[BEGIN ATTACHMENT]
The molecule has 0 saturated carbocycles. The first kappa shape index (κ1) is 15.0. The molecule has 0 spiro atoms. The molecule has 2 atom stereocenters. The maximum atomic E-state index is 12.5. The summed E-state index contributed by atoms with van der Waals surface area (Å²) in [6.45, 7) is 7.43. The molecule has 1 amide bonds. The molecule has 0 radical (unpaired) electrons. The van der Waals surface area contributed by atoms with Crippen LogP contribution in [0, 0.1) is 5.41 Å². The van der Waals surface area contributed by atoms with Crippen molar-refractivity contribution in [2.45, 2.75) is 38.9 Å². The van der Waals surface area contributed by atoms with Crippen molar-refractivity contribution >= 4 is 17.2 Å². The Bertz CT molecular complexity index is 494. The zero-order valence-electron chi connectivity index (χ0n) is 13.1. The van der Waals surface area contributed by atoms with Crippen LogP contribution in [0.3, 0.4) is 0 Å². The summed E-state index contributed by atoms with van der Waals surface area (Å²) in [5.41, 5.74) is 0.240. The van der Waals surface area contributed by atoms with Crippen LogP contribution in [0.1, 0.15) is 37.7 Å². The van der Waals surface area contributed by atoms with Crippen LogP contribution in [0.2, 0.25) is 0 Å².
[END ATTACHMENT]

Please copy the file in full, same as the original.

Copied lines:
The molecule has 0 saturated carbocycles. The first kappa shape index (κ1) is 15.0. The molecule has 0 spiro atoms. The molecule has 2 atom stereocenters. The maximum atomic E-state index is 12.5. The summed E-state index contributed by atoms with van der Waals surface area (Å²) in [6.45, 7) is 7.43. The molecule has 1 amide bonds. The molecule has 0 radical (unpaired) electrons. The van der Waals surface area contributed by atoms with Crippen LogP contribution in [0, 0.1) is 5.41 Å². The van der Waals surface area contributed by atoms with Crippen molar-refractivity contribution in [2.45, 2.75) is 38.9 Å². The van der Waals surface area contributed by atoms with Crippen molar-refractivity contribution >= 4 is 17.2 Å². The Bertz CT molecular complexity index is 494. The zero-order valence-electron chi connectivity index (χ0n) is 13.1. The van der Waals surface area contributed by atoms with Crippen LogP contribution in [0.3, 0.4) is 0 Å². The summed E-state index contributed by atoms with van der Waals surface area (Å²) in [5.41, 5.74) is 0.240. The van der Waals surface area contributed by atoms with Crippen LogP contribution in [0.1, 0.15) is 37.7 Å². The van der Waals surface area contributed by atoms with Crippen LogP contribution in [0.2, 0.25) is 0 Å².